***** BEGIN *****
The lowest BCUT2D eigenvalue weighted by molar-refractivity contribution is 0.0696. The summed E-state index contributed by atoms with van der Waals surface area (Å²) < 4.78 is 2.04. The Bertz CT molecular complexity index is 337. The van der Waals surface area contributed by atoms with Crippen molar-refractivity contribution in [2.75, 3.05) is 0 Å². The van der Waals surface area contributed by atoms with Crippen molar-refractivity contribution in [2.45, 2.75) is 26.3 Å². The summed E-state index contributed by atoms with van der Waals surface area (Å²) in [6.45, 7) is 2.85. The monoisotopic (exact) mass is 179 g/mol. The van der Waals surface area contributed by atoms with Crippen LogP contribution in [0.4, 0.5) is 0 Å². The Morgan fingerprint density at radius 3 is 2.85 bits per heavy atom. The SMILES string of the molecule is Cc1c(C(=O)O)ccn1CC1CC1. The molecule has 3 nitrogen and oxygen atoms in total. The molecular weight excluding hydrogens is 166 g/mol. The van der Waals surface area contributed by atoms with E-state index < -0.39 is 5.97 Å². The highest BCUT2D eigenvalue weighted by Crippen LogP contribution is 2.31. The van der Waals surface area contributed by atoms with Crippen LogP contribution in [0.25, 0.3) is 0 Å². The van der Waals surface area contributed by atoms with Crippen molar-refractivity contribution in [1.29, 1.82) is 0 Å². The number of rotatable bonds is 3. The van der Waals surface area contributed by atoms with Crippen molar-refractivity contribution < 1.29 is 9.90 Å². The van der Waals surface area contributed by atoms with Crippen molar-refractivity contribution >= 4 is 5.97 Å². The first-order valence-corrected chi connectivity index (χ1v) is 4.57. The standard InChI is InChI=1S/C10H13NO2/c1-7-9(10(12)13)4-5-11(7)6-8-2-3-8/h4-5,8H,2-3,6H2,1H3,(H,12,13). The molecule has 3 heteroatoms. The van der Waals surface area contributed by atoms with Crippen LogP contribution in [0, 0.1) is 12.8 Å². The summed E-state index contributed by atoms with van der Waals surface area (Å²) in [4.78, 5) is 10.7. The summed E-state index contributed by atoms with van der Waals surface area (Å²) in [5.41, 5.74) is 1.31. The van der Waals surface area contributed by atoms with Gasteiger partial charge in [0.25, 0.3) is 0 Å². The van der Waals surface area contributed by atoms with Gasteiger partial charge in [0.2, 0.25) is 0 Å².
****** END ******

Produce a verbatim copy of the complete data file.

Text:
The lowest BCUT2D eigenvalue weighted by molar-refractivity contribution is 0.0696. The summed E-state index contributed by atoms with van der Waals surface area (Å²) < 4.78 is 2.04. The Bertz CT molecular complexity index is 337. The van der Waals surface area contributed by atoms with Crippen molar-refractivity contribution in [2.75, 3.05) is 0 Å². The van der Waals surface area contributed by atoms with Crippen molar-refractivity contribution in [2.45, 2.75) is 26.3 Å². The summed E-state index contributed by atoms with van der Waals surface area (Å²) in [6.45, 7) is 2.85. The monoisotopic (exact) mass is 179 g/mol. The van der Waals surface area contributed by atoms with Crippen LogP contribution in [0.4, 0.5) is 0 Å². The Morgan fingerprint density at radius 3 is 2.85 bits per heavy atom. The SMILES string of the molecule is Cc1c(C(=O)O)ccn1CC1CC1. The molecule has 3 nitrogen and oxygen atoms in total. The molecular weight excluding hydrogens is 166 g/mol. The van der Waals surface area contributed by atoms with E-state index < -0.39 is 5.97 Å². The highest BCUT2D eigenvalue weighted by Crippen LogP contribution is 2.31. The van der Waals surface area contributed by atoms with Crippen LogP contribution in [0.25, 0.3) is 0 Å². The van der Waals surface area contributed by atoms with Crippen molar-refractivity contribution in [1.29, 1.82) is 0 Å². The number of rotatable bonds is 3. The van der Waals surface area contributed by atoms with Crippen molar-refractivity contribution < 1.29 is 9.90 Å². The van der Waals surface area contributed by atoms with Crippen molar-refractivity contribution >= 4 is 5.97 Å². The first-order valence-corrected chi connectivity index (χ1v) is 4.57. The standard InChI is InChI=1S/C10H13NO2/c1-7-9(10(12)13)4-5-11(7)6-8-2-3-8/h4-5,8H,2-3,6H2,1H3,(H,12,13). The molecule has 3 heteroatoms. The van der Waals surface area contributed by atoms with Crippen LogP contribution in [0, 0.1) is 12.8 Å². The summed E-state index contributed by atoms with van der Waals surface area (Å²) in [4.78, 5) is 10.7. The summed E-state index contributed by atoms with van der Waals surface area (Å²) in [5.41, 5.74) is 1.31. The van der Waals surface area contributed by atoms with Gasteiger partial charge in [0.25, 0.3) is 0 Å². The van der Waals surface area contributed by atoms with Gasteiger partial charge in [0.2, 0.25) is 0 Å².